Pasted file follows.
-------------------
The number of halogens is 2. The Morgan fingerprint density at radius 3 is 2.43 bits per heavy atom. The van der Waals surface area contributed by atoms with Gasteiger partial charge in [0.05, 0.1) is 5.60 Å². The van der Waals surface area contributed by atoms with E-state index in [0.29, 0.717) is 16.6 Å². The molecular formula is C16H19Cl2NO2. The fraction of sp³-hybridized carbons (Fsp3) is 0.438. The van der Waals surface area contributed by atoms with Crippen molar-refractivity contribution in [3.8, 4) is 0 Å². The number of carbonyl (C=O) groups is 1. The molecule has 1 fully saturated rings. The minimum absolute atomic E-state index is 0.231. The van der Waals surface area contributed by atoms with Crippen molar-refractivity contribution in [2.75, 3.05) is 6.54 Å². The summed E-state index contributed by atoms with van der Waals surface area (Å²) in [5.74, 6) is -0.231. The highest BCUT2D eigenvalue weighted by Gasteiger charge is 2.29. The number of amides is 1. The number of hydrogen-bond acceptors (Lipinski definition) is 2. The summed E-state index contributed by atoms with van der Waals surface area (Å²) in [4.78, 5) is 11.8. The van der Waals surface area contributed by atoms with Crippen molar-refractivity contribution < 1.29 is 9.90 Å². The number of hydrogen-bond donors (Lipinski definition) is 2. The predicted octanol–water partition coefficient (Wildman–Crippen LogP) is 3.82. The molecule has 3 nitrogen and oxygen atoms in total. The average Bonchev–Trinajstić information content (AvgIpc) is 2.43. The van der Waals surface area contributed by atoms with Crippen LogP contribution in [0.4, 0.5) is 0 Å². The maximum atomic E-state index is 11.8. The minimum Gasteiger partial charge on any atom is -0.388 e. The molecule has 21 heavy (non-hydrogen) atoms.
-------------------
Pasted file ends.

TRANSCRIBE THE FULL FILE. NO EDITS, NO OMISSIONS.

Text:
The number of halogens is 2. The Morgan fingerprint density at radius 3 is 2.43 bits per heavy atom. The van der Waals surface area contributed by atoms with Gasteiger partial charge in [0.05, 0.1) is 5.60 Å². The van der Waals surface area contributed by atoms with E-state index in [0.29, 0.717) is 16.6 Å². The molecular formula is C16H19Cl2NO2. The fraction of sp³-hybridized carbons (Fsp3) is 0.438. The van der Waals surface area contributed by atoms with Crippen molar-refractivity contribution in [3.8, 4) is 0 Å². The number of carbonyl (C=O) groups is 1. The molecule has 1 fully saturated rings. The minimum absolute atomic E-state index is 0.231. The van der Waals surface area contributed by atoms with Crippen molar-refractivity contribution in [2.75, 3.05) is 6.54 Å². The summed E-state index contributed by atoms with van der Waals surface area (Å²) in [5.74, 6) is -0.231. The highest BCUT2D eigenvalue weighted by Gasteiger charge is 2.29. The number of amides is 1. The number of hydrogen-bond acceptors (Lipinski definition) is 2. The summed E-state index contributed by atoms with van der Waals surface area (Å²) in [4.78, 5) is 11.8. The van der Waals surface area contributed by atoms with Crippen molar-refractivity contribution < 1.29 is 9.90 Å². The number of hydrogen-bond donors (Lipinski definition) is 2. The predicted octanol–water partition coefficient (Wildman–Crippen LogP) is 3.82. The molecule has 3 nitrogen and oxygen atoms in total. The average Bonchev–Trinajstić information content (AvgIpc) is 2.43. The van der Waals surface area contributed by atoms with Crippen LogP contribution in [0.4, 0.5) is 0 Å². The maximum atomic E-state index is 11.8. The minimum Gasteiger partial charge on any atom is -0.388 e. The molecule has 21 heavy (non-hydrogen) atoms.